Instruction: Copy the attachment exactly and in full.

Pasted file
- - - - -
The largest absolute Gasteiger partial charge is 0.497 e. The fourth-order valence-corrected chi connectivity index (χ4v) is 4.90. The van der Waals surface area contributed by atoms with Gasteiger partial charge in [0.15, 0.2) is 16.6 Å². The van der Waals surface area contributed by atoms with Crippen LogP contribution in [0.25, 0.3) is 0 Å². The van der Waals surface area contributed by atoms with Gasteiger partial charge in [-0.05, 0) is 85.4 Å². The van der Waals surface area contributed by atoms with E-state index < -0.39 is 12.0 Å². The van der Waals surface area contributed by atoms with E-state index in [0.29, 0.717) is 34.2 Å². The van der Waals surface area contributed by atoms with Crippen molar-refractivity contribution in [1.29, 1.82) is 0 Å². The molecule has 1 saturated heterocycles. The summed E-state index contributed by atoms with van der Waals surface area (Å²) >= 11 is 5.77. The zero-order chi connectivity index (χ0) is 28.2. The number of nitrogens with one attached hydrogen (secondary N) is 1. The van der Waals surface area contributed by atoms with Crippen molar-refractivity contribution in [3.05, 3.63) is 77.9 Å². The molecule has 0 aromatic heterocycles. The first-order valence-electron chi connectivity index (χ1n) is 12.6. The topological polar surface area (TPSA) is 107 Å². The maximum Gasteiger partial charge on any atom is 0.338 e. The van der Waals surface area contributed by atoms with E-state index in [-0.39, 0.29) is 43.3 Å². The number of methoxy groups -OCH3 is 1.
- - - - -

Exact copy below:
The largest absolute Gasteiger partial charge is 0.497 e. The fourth-order valence-corrected chi connectivity index (χ4v) is 4.90. The van der Waals surface area contributed by atoms with Gasteiger partial charge in [0.15, 0.2) is 16.6 Å². The van der Waals surface area contributed by atoms with Crippen LogP contribution in [0.25, 0.3) is 0 Å². The van der Waals surface area contributed by atoms with Gasteiger partial charge in [-0.05, 0) is 85.4 Å². The van der Waals surface area contributed by atoms with E-state index < -0.39 is 12.0 Å². The van der Waals surface area contributed by atoms with E-state index in [0.29, 0.717) is 34.2 Å². The van der Waals surface area contributed by atoms with Crippen molar-refractivity contribution in [1.29, 1.82) is 0 Å². The molecule has 1 saturated heterocycles. The summed E-state index contributed by atoms with van der Waals surface area (Å²) >= 11 is 5.77. The zero-order chi connectivity index (χ0) is 28.2. The number of nitrogens with one attached hydrogen (secondary N) is 1. The van der Waals surface area contributed by atoms with Crippen molar-refractivity contribution in [3.05, 3.63) is 77.9 Å². The molecule has 0 aromatic heterocycles. The first-order valence-electron chi connectivity index (χ1n) is 12.6. The topological polar surface area (TPSA) is 107 Å². The maximum Gasteiger partial charge on any atom is 0.338 e. The van der Waals surface area contributed by atoms with E-state index in [-0.39, 0.29) is 43.3 Å². The number of methoxy groups -OCH3 is 1.